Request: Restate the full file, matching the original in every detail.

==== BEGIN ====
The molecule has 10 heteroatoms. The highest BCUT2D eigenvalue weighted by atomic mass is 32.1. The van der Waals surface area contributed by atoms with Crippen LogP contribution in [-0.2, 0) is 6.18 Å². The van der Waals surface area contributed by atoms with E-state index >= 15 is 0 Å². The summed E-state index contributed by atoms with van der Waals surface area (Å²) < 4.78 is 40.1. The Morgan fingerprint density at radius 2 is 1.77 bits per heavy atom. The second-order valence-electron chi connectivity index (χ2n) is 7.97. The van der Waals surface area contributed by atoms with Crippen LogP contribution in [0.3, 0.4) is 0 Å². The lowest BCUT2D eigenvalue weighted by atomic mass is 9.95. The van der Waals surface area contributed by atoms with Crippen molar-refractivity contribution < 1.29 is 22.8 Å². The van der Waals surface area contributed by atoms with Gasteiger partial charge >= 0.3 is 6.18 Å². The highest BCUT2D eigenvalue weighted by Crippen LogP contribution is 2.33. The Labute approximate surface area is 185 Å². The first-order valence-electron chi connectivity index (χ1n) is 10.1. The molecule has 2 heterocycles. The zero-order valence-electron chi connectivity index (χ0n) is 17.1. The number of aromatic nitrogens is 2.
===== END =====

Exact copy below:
The molecule has 10 heteroatoms. The highest BCUT2D eigenvalue weighted by atomic mass is 32.1. The van der Waals surface area contributed by atoms with Crippen LogP contribution in [-0.2, 0) is 6.18 Å². The van der Waals surface area contributed by atoms with E-state index >= 15 is 0 Å². The summed E-state index contributed by atoms with van der Waals surface area (Å²) < 4.78 is 40.1. The Morgan fingerprint density at radius 2 is 1.77 bits per heavy atom. The second-order valence-electron chi connectivity index (χ2n) is 7.97. The van der Waals surface area contributed by atoms with Crippen LogP contribution in [0.3, 0.4) is 0 Å². The lowest BCUT2D eigenvalue weighted by atomic mass is 9.95. The van der Waals surface area contributed by atoms with Crippen molar-refractivity contribution < 1.29 is 22.8 Å². The van der Waals surface area contributed by atoms with Gasteiger partial charge >= 0.3 is 6.18 Å². The highest BCUT2D eigenvalue weighted by Crippen LogP contribution is 2.33. The Labute approximate surface area is 185 Å². The first-order valence-electron chi connectivity index (χ1n) is 10.1. The molecule has 2 heterocycles. The zero-order valence-electron chi connectivity index (χ0n) is 17.1. The number of aromatic nitrogens is 2.